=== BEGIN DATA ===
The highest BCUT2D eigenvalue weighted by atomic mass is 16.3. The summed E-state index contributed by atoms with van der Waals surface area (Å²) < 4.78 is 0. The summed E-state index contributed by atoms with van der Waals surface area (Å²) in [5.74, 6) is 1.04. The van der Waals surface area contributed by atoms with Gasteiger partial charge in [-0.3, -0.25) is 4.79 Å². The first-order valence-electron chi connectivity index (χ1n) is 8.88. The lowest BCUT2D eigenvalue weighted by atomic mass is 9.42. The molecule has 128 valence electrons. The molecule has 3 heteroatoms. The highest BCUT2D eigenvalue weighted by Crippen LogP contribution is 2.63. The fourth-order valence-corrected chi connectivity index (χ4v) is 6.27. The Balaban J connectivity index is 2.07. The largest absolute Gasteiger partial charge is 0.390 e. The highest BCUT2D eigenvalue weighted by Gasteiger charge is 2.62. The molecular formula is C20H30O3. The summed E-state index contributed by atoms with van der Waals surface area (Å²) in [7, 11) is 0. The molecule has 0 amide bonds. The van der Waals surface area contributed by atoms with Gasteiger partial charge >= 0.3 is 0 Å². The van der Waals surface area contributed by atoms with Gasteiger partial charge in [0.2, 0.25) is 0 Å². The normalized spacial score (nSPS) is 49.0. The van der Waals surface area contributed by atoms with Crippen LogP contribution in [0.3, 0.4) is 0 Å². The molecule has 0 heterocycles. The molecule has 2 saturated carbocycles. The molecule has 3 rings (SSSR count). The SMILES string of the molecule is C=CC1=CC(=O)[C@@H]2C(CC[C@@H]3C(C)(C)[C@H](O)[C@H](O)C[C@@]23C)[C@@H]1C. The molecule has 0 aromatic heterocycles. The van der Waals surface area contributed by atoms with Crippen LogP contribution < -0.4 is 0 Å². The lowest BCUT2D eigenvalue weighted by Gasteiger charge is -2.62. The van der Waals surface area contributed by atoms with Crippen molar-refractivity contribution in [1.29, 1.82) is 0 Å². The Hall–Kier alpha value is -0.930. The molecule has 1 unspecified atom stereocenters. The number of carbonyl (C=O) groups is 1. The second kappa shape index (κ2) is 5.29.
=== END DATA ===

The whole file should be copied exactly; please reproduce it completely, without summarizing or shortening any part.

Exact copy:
The highest BCUT2D eigenvalue weighted by atomic mass is 16.3. The summed E-state index contributed by atoms with van der Waals surface area (Å²) < 4.78 is 0. The summed E-state index contributed by atoms with van der Waals surface area (Å²) in [5.74, 6) is 1.04. The van der Waals surface area contributed by atoms with Gasteiger partial charge in [-0.3, -0.25) is 4.79 Å². The first-order valence-electron chi connectivity index (χ1n) is 8.88. The lowest BCUT2D eigenvalue weighted by atomic mass is 9.42. The molecule has 128 valence electrons. The molecule has 3 heteroatoms. The highest BCUT2D eigenvalue weighted by Crippen LogP contribution is 2.63. The fourth-order valence-corrected chi connectivity index (χ4v) is 6.27. The Balaban J connectivity index is 2.07. The largest absolute Gasteiger partial charge is 0.390 e. The highest BCUT2D eigenvalue weighted by Gasteiger charge is 2.62. The molecular formula is C20H30O3. The summed E-state index contributed by atoms with van der Waals surface area (Å²) in [7, 11) is 0. The molecule has 0 amide bonds. The van der Waals surface area contributed by atoms with Gasteiger partial charge >= 0.3 is 0 Å². The van der Waals surface area contributed by atoms with Gasteiger partial charge in [0.2, 0.25) is 0 Å². The normalized spacial score (nSPS) is 49.0. The van der Waals surface area contributed by atoms with Crippen LogP contribution in [0.3, 0.4) is 0 Å². The molecule has 0 heterocycles. The molecule has 2 saturated carbocycles. The molecule has 3 rings (SSSR count). The SMILES string of the molecule is C=CC1=CC(=O)[C@@H]2C(CC[C@@H]3C(C)(C)[C@H](O)[C@H](O)C[C@@]23C)[C@@H]1C. The molecule has 0 aromatic heterocycles. The van der Waals surface area contributed by atoms with Crippen LogP contribution < -0.4 is 0 Å². The lowest BCUT2D eigenvalue weighted by Gasteiger charge is -2.62. The van der Waals surface area contributed by atoms with Crippen molar-refractivity contribution in [1.29, 1.82) is 0 Å². The Hall–Kier alpha value is -0.930. The molecule has 1 unspecified atom stereocenters. The number of carbonyl (C=O) groups is 1. The second kappa shape index (κ2) is 5.29.